Your Daily Phil: Medical clowns bring smiles to Oct. 7 survivors

Good Thursday morning.

In today’s edition of Your Daily Phil, we report on the final sale of American Jewish University’s Familian Campus in Los Angeles to the Milken Community School and a new push by Jewish groups to get Congress to adopt the IHRA definition of antisemitism. We also profile Maj. Gadi Roz, an Israeli reservist fighting to get his son breakthrough life-enhancing — but costly — treatment, and feature an opinion piece by Philip Bendheim with advice for running successful emergency campaigns. Also in this issue: Natan Sharansky, NYPD’s Richie Taylor and Gyorgyi Nemes. We’ll start with Israeli medical clowns’ work with survivors of the Oct. 7 massacres and evacuees.

Just a few days after the Oct. 7 Hamas massacre, medical clowns Nimrod Eisenberg and Smadar Harpak — and their alter-egos, “Maximiliano” and “Shemesh” — went to the Dead Sea to visit members of Kibbutz Be’eri, one of the hardest hit of the southern communities in the attack with 100 members murdered and 29 taken hostage into Gaza, reports Judith Sudilovsky for eJewishPhilanthropy.

Veterans of medical clowning, Eisenberg and Harpak, members of the Dream Doctors nonprofit, have worked with many communities who have suffered trauma due to natural disasters and war, most recently in Ukraine. But this time, it was different.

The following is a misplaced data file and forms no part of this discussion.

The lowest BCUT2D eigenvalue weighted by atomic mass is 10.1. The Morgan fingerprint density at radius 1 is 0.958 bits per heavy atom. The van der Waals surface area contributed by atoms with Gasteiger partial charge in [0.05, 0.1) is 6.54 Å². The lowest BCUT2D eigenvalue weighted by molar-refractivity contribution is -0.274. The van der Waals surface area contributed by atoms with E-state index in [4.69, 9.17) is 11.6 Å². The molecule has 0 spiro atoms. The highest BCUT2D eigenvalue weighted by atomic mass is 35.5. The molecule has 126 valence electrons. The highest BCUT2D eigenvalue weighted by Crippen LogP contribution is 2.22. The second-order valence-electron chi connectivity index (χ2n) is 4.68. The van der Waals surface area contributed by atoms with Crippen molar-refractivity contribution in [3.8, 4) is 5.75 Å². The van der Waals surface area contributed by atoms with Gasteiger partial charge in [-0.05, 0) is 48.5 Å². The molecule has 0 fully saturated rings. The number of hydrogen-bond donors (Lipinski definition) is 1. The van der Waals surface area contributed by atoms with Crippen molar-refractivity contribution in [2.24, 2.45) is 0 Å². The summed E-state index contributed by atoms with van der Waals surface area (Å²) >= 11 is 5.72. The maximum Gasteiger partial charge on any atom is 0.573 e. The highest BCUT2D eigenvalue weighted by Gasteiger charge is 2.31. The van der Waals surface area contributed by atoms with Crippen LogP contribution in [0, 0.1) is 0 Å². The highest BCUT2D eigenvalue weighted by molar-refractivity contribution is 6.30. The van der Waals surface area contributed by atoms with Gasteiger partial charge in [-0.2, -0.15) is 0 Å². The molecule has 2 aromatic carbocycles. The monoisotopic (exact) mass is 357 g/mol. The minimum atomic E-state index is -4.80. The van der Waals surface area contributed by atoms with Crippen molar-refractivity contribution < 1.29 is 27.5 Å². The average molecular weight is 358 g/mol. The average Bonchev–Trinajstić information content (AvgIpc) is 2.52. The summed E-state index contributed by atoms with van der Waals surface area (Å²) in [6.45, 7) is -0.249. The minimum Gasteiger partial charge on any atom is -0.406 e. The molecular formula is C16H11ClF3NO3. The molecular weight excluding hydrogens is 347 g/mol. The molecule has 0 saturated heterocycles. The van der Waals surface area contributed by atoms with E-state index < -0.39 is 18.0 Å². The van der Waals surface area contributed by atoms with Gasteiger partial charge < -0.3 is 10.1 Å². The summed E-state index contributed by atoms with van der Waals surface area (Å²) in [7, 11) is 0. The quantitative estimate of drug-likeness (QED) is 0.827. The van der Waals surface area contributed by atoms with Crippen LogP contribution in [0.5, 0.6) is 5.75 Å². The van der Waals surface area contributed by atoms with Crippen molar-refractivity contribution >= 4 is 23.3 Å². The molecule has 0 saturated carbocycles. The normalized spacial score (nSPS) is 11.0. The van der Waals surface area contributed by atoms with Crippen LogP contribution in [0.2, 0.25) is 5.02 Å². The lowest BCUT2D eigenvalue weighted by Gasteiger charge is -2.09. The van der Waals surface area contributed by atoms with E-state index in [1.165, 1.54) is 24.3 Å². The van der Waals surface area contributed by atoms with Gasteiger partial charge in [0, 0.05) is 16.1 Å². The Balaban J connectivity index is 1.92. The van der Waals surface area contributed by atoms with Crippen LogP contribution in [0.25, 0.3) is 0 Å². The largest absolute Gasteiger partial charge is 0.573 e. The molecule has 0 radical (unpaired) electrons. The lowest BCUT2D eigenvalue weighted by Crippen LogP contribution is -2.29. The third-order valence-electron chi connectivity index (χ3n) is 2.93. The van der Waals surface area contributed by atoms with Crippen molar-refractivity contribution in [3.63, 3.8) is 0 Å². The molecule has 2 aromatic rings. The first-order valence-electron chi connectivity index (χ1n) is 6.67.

“I have very close friends in Be’eri. This time it was very strong emotionally and personally,” said Eisenberg, who is also the group’s head of development. “It was very clear because we were dressed up and had red noses, that we were clowns, but the first half-hour people avoided eye contact with us, the children were running around with excess energy. We were sad ourselves.”

And then an older woman took them aside, looked them in the eyes and told them: “Your sadness is our sadness. Only you can change this.” They hugged, in tears.

From that moment, they realized how they needed to work and how to be attentive and sensitive to the people’s reaction to them. “Maximiliano” — “Max” for short — who juggles with numerous colorful handkerchiefs, playfully tossed them out, and he and “Shemesh” began crying into them in a clown-y sort of way. That caught the children’s attention and they also started taking some of the handkerchiefs and mimicking the two clowns crying effusively into them, beginning to interact with “Max” and “Shemesh.”

“This is how clowns can connect sadness with happiness, with childish joy, bringing the strength to confront what is difficult to confront,” said Eisenberg. “The very clown thing evokes emotions, and provides the ability to deal with difficult emotions. If we play, we can turn the heaviness into lightness and deal with the heavy emotions.”

Since mid-October, Rinat Feniger-Schaal and Tamar Benbenishty of the University of Haifa’s Graduate School of Creative Arts Therapies have been leading an observational study dealing with the role of the medical-humanitarian clowns on behalf of the Dream Doctors association, working with the families of evacuees from the south as part of the mental health system.